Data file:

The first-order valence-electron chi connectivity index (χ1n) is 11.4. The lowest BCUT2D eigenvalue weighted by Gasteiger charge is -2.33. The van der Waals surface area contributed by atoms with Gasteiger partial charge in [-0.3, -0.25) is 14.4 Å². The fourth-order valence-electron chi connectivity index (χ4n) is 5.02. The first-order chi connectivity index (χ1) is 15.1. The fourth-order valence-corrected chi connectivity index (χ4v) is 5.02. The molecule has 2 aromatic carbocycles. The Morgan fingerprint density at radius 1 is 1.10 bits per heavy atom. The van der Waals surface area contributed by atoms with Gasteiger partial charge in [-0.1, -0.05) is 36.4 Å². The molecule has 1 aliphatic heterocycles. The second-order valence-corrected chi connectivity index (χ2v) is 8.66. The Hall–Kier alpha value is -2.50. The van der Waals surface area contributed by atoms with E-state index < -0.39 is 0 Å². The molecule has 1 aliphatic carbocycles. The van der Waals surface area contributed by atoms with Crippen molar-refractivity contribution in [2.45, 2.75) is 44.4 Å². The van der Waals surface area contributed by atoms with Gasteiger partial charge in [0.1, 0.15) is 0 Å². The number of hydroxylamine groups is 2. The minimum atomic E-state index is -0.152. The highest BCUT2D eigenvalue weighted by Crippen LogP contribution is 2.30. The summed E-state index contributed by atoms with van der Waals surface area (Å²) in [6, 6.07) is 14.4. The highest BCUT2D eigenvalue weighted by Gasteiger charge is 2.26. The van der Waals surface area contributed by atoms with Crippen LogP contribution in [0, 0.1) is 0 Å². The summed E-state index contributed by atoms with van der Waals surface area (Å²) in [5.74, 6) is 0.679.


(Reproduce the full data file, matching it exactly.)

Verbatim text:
The first-order valence-electron chi connectivity index (χ1n) is 11.4. The lowest BCUT2D eigenvalue weighted by Gasteiger charge is -2.33. The van der Waals surface area contributed by atoms with Gasteiger partial charge in [-0.3, -0.25) is 14.4 Å². The fourth-order valence-electron chi connectivity index (χ4n) is 5.02. The first-order chi connectivity index (χ1) is 15.1. The fourth-order valence-corrected chi connectivity index (χ4v) is 5.02. The molecule has 2 aromatic carbocycles. The Morgan fingerprint density at radius 1 is 1.10 bits per heavy atom. The van der Waals surface area contributed by atoms with Gasteiger partial charge in [-0.1, -0.05) is 36.4 Å². The molecule has 1 aliphatic heterocycles. The second-order valence-corrected chi connectivity index (χ2v) is 8.66. The Hall–Kier alpha value is -2.50. The van der Waals surface area contributed by atoms with E-state index < -0.39 is 0 Å². The molecule has 1 aliphatic carbocycles. The van der Waals surface area contributed by atoms with Crippen molar-refractivity contribution in [2.45, 2.75) is 44.4 Å². The van der Waals surface area contributed by atoms with Gasteiger partial charge in [0.1, 0.15) is 0 Å². The number of hydroxylamine groups is 2. The minimum atomic E-state index is -0.152. The highest BCUT2D eigenvalue weighted by Crippen LogP contribution is 2.30. The summed E-state index contributed by atoms with van der Waals surface area (Å²) in [6, 6.07) is 14.4. The highest BCUT2D eigenvalue weighted by Gasteiger charge is 2.26. The van der Waals surface area contributed by atoms with Crippen LogP contribution in [0, 0.1) is 0 Å². The summed E-state index contributed by atoms with van der Waals surface area (Å²) in [5.74, 6) is 0.679.